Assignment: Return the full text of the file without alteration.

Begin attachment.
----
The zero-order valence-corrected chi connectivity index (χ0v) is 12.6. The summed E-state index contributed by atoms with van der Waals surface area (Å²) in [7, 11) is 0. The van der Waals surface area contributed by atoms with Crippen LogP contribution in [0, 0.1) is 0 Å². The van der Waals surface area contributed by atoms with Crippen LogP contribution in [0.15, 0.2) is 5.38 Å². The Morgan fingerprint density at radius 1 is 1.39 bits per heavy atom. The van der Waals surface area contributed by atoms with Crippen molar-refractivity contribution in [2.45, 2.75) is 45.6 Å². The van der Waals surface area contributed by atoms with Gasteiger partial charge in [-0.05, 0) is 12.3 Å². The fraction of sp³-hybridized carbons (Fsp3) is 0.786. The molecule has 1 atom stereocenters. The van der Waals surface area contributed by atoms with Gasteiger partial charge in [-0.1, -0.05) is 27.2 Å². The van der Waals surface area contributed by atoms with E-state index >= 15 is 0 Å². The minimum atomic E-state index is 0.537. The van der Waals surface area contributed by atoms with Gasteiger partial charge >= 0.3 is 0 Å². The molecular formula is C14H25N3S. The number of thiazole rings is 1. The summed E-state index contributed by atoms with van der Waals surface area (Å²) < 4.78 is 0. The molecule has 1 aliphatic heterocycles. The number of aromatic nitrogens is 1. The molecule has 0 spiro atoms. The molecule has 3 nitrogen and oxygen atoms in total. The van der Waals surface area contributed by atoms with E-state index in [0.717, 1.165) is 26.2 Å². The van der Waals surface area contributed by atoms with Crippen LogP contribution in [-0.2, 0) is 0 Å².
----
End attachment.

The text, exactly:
The zero-order valence-corrected chi connectivity index (χ0v) is 12.6. The summed E-state index contributed by atoms with van der Waals surface area (Å²) in [7, 11) is 0. The van der Waals surface area contributed by atoms with Crippen LogP contribution in [0, 0.1) is 0 Å². The van der Waals surface area contributed by atoms with Crippen LogP contribution in [0.15, 0.2) is 5.38 Å². The Morgan fingerprint density at radius 1 is 1.39 bits per heavy atom. The van der Waals surface area contributed by atoms with Crippen molar-refractivity contribution in [2.45, 2.75) is 45.6 Å². The van der Waals surface area contributed by atoms with Gasteiger partial charge in [-0.05, 0) is 12.3 Å². The fraction of sp³-hybridized carbons (Fsp3) is 0.786. The molecule has 1 atom stereocenters. The van der Waals surface area contributed by atoms with Gasteiger partial charge in [-0.1, -0.05) is 27.2 Å². The van der Waals surface area contributed by atoms with E-state index >= 15 is 0 Å². The minimum atomic E-state index is 0.537. The van der Waals surface area contributed by atoms with Gasteiger partial charge >= 0.3 is 0 Å². The molecular formula is C14H25N3S. The number of thiazole rings is 1. The summed E-state index contributed by atoms with van der Waals surface area (Å²) < 4.78 is 0. The molecule has 1 aliphatic heterocycles. The number of aromatic nitrogens is 1. The molecule has 0 spiro atoms. The molecule has 3 nitrogen and oxygen atoms in total. The van der Waals surface area contributed by atoms with E-state index in [0.717, 1.165) is 26.2 Å². The van der Waals surface area contributed by atoms with Crippen LogP contribution in [-0.2, 0) is 0 Å².